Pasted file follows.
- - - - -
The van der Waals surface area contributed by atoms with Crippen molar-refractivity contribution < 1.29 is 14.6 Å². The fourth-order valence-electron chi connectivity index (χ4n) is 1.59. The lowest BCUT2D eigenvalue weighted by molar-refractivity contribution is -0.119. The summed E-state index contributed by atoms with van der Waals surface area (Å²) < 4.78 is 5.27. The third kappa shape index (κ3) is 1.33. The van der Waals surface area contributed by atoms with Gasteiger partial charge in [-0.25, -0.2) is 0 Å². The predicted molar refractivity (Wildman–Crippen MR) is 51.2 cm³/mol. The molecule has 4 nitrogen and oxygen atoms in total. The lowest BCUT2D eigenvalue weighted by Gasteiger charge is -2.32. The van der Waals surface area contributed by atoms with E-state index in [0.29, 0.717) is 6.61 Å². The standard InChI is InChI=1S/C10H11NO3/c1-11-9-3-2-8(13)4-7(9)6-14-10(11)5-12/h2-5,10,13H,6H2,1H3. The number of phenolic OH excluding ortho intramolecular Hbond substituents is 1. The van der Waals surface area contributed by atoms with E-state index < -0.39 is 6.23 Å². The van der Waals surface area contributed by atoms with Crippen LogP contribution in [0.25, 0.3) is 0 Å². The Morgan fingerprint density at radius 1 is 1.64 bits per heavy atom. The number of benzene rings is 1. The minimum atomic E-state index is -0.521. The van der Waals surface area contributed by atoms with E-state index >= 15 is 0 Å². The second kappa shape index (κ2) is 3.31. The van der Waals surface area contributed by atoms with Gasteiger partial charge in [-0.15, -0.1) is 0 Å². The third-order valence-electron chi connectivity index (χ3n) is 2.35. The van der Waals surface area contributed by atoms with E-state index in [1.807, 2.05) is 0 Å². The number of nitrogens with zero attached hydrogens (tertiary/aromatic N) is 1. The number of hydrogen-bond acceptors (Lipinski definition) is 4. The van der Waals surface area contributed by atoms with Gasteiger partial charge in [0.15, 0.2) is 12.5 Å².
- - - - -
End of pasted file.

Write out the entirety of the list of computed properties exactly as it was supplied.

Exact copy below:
The van der Waals surface area contributed by atoms with Crippen molar-refractivity contribution < 1.29 is 14.6 Å². The fourth-order valence-electron chi connectivity index (χ4n) is 1.59. The lowest BCUT2D eigenvalue weighted by molar-refractivity contribution is -0.119. The summed E-state index contributed by atoms with van der Waals surface area (Å²) < 4.78 is 5.27. The third kappa shape index (κ3) is 1.33. The van der Waals surface area contributed by atoms with Gasteiger partial charge in [-0.25, -0.2) is 0 Å². The predicted molar refractivity (Wildman–Crippen MR) is 51.2 cm³/mol. The molecule has 4 nitrogen and oxygen atoms in total. The lowest BCUT2D eigenvalue weighted by Gasteiger charge is -2.32. The van der Waals surface area contributed by atoms with E-state index in [0.29, 0.717) is 6.61 Å². The standard InChI is InChI=1S/C10H11NO3/c1-11-9-3-2-8(13)4-7(9)6-14-10(11)5-12/h2-5,10,13H,6H2,1H3. The number of phenolic OH excluding ortho intramolecular Hbond substituents is 1. The van der Waals surface area contributed by atoms with E-state index < -0.39 is 6.23 Å². The van der Waals surface area contributed by atoms with Crippen LogP contribution in [0.25, 0.3) is 0 Å². The Morgan fingerprint density at radius 1 is 1.64 bits per heavy atom. The number of benzene rings is 1. The minimum atomic E-state index is -0.521. The van der Waals surface area contributed by atoms with E-state index >= 15 is 0 Å². The second kappa shape index (κ2) is 3.31. The van der Waals surface area contributed by atoms with Gasteiger partial charge in [-0.15, -0.1) is 0 Å². The third-order valence-electron chi connectivity index (χ3n) is 2.35. The van der Waals surface area contributed by atoms with E-state index in [1.807, 2.05) is 0 Å². The number of nitrogens with zero attached hydrogens (tertiary/aromatic N) is 1. The number of hydrogen-bond acceptors (Lipinski definition) is 4. The van der Waals surface area contributed by atoms with Gasteiger partial charge in [0.15, 0.2) is 12.5 Å².